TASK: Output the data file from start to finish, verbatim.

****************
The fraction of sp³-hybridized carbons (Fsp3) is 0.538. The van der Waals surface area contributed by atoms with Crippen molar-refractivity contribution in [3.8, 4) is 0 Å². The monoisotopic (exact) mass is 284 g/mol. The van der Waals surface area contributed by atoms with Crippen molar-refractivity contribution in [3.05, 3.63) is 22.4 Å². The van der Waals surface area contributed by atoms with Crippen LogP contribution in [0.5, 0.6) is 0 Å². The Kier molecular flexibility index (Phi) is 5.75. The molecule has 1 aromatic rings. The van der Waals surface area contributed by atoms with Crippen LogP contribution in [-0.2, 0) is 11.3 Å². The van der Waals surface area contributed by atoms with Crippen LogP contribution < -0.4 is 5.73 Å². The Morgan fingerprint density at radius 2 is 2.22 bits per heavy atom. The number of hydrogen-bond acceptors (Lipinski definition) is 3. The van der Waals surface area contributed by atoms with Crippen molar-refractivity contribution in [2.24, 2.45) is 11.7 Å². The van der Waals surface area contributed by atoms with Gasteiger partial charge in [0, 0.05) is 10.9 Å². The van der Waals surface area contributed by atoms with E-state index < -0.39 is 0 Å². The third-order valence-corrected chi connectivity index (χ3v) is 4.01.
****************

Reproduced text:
The fraction of sp³-hybridized carbons (Fsp3) is 0.538. The van der Waals surface area contributed by atoms with Crippen molar-refractivity contribution in [3.8, 4) is 0 Å². The monoisotopic (exact) mass is 284 g/mol. The van der Waals surface area contributed by atoms with Crippen molar-refractivity contribution in [3.05, 3.63) is 22.4 Å². The van der Waals surface area contributed by atoms with Crippen LogP contribution in [0.5, 0.6) is 0 Å². The Kier molecular flexibility index (Phi) is 5.75. The molecule has 1 aromatic rings. The van der Waals surface area contributed by atoms with Crippen LogP contribution in [-0.2, 0) is 11.3 Å². The van der Waals surface area contributed by atoms with Crippen LogP contribution < -0.4 is 5.73 Å². The Morgan fingerprint density at radius 2 is 2.22 bits per heavy atom. The number of hydrogen-bond acceptors (Lipinski definition) is 3. The van der Waals surface area contributed by atoms with Crippen molar-refractivity contribution in [2.24, 2.45) is 11.7 Å². The van der Waals surface area contributed by atoms with Gasteiger partial charge in [0, 0.05) is 10.9 Å². The van der Waals surface area contributed by atoms with E-state index < -0.39 is 0 Å². The third-order valence-corrected chi connectivity index (χ3v) is 4.01.